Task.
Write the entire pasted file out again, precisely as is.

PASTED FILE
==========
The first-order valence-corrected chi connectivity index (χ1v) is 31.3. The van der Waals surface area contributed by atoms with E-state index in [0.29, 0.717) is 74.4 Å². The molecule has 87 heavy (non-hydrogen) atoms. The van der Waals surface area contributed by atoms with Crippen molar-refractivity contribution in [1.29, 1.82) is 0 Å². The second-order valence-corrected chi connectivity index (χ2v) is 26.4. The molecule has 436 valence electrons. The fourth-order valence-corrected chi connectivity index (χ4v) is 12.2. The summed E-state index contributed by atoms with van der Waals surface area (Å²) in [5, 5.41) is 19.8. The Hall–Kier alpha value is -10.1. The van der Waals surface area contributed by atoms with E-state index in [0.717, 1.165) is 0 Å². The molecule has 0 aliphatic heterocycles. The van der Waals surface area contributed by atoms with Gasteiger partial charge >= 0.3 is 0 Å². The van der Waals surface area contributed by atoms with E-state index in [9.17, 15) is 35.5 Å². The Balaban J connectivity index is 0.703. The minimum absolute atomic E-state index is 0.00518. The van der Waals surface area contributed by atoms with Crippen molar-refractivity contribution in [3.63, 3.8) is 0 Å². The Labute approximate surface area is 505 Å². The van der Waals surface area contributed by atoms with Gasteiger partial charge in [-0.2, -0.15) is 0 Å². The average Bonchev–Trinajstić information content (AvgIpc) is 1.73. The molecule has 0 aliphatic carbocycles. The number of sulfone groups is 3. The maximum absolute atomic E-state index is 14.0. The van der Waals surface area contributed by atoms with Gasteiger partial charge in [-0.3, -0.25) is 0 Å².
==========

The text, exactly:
The first-order valence-corrected chi connectivity index (χ1v) is 31.3. The van der Waals surface area contributed by atoms with E-state index in [0.29, 0.717) is 74.4 Å². The molecule has 87 heavy (non-hydrogen) atoms. The van der Waals surface area contributed by atoms with Crippen molar-refractivity contribution in [1.29, 1.82) is 0 Å². The second-order valence-corrected chi connectivity index (χ2v) is 26.4. The molecule has 436 valence electrons. The fourth-order valence-corrected chi connectivity index (χ4v) is 12.2. The summed E-state index contributed by atoms with van der Waals surface area (Å²) in [5, 5.41) is 19.8. The Hall–Kier alpha value is -10.1. The van der Waals surface area contributed by atoms with E-state index in [0.717, 1.165) is 0 Å². The molecule has 0 aliphatic heterocycles. The van der Waals surface area contributed by atoms with Gasteiger partial charge >= 0.3 is 0 Å². The van der Waals surface area contributed by atoms with E-state index in [9.17, 15) is 35.5 Å². The Balaban J connectivity index is 0.703. The minimum absolute atomic E-state index is 0.00518. The van der Waals surface area contributed by atoms with Crippen molar-refractivity contribution in [3.63, 3.8) is 0 Å². The Labute approximate surface area is 505 Å². The van der Waals surface area contributed by atoms with Gasteiger partial charge in [-0.2, -0.15) is 0 Å². The average Bonchev–Trinajstić information content (AvgIpc) is 1.73. The molecule has 0 aliphatic carbocycles. The number of sulfone groups is 3. The maximum absolute atomic E-state index is 14.0. The van der Waals surface area contributed by atoms with Gasteiger partial charge in [-0.3, -0.25) is 0 Å².